Picking up a project after it has been idle for nearly a month isn’t easy. The last time I worked on the 3D Printer was over half a month ago and I left it at a tricky stage. The printer wasn’t at a troublesome stage per se but it was at this weird limbo stage.
Adam Savage describes it nicely in this speech at the 2014 Bay Area Maker Faire. In the first ten minutes he lists his 10 commandments of making and number seven is what really struck me. It seems I’m not the only one who has projects hang up as they are nearing completion, rather, that seems to be the norm. Mr. Savage posits that this happens around the 70 percent mark.
Judging by how much of this machine is built and the relatively short list of “To Do” items that seems pretty spot on. It’s heartening to know that this point is a speed bump, not a wall.
I started a new notebook and I think I found the one Wide Ruled notebook in the college rule stack.
A diagram detailing the correct hookup of the servos was sketch on a sticky note. The diagram was made from looking at an old picture of how it was hooked up before.
Diagram of servo hookups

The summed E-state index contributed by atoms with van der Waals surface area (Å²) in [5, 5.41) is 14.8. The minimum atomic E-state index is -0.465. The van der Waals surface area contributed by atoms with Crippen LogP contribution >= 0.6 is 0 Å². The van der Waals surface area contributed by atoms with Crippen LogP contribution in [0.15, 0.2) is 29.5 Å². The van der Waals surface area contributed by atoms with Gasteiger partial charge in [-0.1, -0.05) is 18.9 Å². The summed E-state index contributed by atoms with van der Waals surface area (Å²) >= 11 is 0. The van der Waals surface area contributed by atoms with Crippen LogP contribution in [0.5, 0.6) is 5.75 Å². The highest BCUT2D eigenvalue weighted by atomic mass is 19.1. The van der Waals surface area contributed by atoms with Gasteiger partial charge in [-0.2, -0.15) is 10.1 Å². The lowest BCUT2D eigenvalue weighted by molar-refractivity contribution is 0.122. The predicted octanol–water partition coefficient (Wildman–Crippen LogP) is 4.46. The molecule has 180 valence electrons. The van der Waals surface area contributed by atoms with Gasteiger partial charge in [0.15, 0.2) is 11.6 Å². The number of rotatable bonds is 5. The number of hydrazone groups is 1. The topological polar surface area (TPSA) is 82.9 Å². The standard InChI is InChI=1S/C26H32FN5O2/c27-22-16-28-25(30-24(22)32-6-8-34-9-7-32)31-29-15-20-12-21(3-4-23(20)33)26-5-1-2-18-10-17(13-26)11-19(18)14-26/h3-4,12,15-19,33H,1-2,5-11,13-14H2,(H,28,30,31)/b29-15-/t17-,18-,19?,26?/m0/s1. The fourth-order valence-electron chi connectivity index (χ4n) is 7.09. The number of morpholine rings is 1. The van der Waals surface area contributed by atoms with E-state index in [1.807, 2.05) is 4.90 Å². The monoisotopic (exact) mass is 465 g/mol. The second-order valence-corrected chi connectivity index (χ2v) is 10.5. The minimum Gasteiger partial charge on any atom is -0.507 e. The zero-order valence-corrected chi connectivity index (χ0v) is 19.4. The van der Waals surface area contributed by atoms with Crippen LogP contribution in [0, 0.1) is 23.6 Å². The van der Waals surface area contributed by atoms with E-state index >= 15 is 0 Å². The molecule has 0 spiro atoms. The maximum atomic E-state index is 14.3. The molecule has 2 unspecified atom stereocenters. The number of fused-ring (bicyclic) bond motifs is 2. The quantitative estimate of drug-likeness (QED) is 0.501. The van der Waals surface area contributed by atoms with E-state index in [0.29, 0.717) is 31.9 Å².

The last testing program was updated to show the angle sent to the servo as well as the raw input from the potentiometer. This angle corresponds to the forward or reverse speed applied to a continuous rotation servo. In a regular servo it would correspond to the angle the servo seeks.
The serial screen telling the angle sent by the controller
The platen servo was tested and it encountered a lot of jarring as the sprocket skipped under the chain. This caused to sprocket to dislodge from the servo. The sprocket was preciously glued to a servo horn so it was screwed to the servo actuator with the supplied screw. This worked well and would have been attached later to complete the project. The servo speed was set using one of the debugging potentiometers and it was possible to stop the sprocket from skipping by holding one of the shaft with a finger.
Video of the platenServo and platen moving
The speed of the glue servo was set using one of the debugging potentiometers and feeing a glue stick through the top. This does not take the resistance of the glue gun heating element and nozzle. The saw blade provided good traction as evidence by the marks on the glue stick.
Video of a glue stick being fed through
Marked up glue stick
The angles were recorded on a piece of paper written weeks ago and carried around as a reminder of this project.
- Fasten shafts with bearings or elastic bands
- Physically install Arduino and shield
- Test + Debug
- Revise documentation